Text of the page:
A flash mob (or flashmob) is a group of people who assemble suddenly in a place, perform an unusual and seemingly pointless act for a brief time, then disperse, often for the purposes of entertainment, satire, and artistic expression. Flash mobs are organized via telecommunications, social media, or viral emails.
The term, coined in 2003, is generally not applied to events and performances organized for the purposes of politics (such as protests), commercial advertisement, publicity stunts that involve public relation firms, or paid professionals. In these cases of a planned purpose for the social activity in question, the term smart mobs is often applied instead.
First flash mob
The first flash mobs were created in Manhattan in 2003, by Bill Wasik, senior editor of Harper's Magazine. The first attempt was unsuccessful after the targeted retail store was tipped off about the plan for people to gather. Wasik avoided such problems during the first successful flash mob, which occurred on June 3, 2003, at Macy's department store, by sending participants to preliminary staging areas—in four Manhattan bars—where they received further instructions about the ultimate event and location just before the event began.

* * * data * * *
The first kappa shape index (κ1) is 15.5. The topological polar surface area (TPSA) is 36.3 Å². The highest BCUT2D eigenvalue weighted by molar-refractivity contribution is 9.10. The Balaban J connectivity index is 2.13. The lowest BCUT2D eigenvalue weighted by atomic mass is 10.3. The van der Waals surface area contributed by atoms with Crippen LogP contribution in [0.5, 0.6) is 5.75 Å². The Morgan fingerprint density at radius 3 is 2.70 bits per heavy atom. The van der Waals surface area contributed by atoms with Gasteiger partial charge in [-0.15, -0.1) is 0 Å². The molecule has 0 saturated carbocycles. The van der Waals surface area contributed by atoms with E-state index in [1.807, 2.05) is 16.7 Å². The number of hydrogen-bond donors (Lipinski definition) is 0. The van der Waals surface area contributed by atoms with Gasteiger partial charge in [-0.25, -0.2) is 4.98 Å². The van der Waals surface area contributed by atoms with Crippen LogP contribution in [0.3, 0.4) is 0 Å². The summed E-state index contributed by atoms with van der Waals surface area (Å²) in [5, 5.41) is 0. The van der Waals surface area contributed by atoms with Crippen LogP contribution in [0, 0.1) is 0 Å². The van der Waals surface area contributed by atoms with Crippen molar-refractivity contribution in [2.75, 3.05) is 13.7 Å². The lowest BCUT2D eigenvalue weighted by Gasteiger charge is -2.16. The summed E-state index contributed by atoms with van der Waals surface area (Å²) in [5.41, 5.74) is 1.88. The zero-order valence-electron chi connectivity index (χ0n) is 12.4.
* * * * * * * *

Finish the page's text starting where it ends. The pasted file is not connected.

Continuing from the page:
More than 130 people converged upon the ninth floor rug department of the store, gathering around an expensive rug. Anyone approached by a sales assistant was advised to say that the gatherers lived together in a warehouse on the outskirts of New York, that they were shopping for a "love rug", and that they made all their purchase decisions as a group. Subsequently, 200 people flooded the lobby and mezzanine of the Hyatt hotel in synchronized applause for about 15 seconds, and a shoe boutique in SoHo was invaded by participants pretending to be tourists on a bus trip.
Wasik claimed that he created flash mobs as a social experiment designed to poke fun at hipsters and to highlight the cultural atmosphere of conformity and of wanting to be an insider or part of "the next big thing" The Vancouver Sun wrote, "It may have backfired on him ... [Wasik] may instead have ended up giving conformity a vehicle that allowed it to appear nonconforming."In another interview he said "the mobs started as a kind of playful social experiment meant to encourage spontaneity and big gatherings to temporarily take over commercial and public areas simply to show that they could".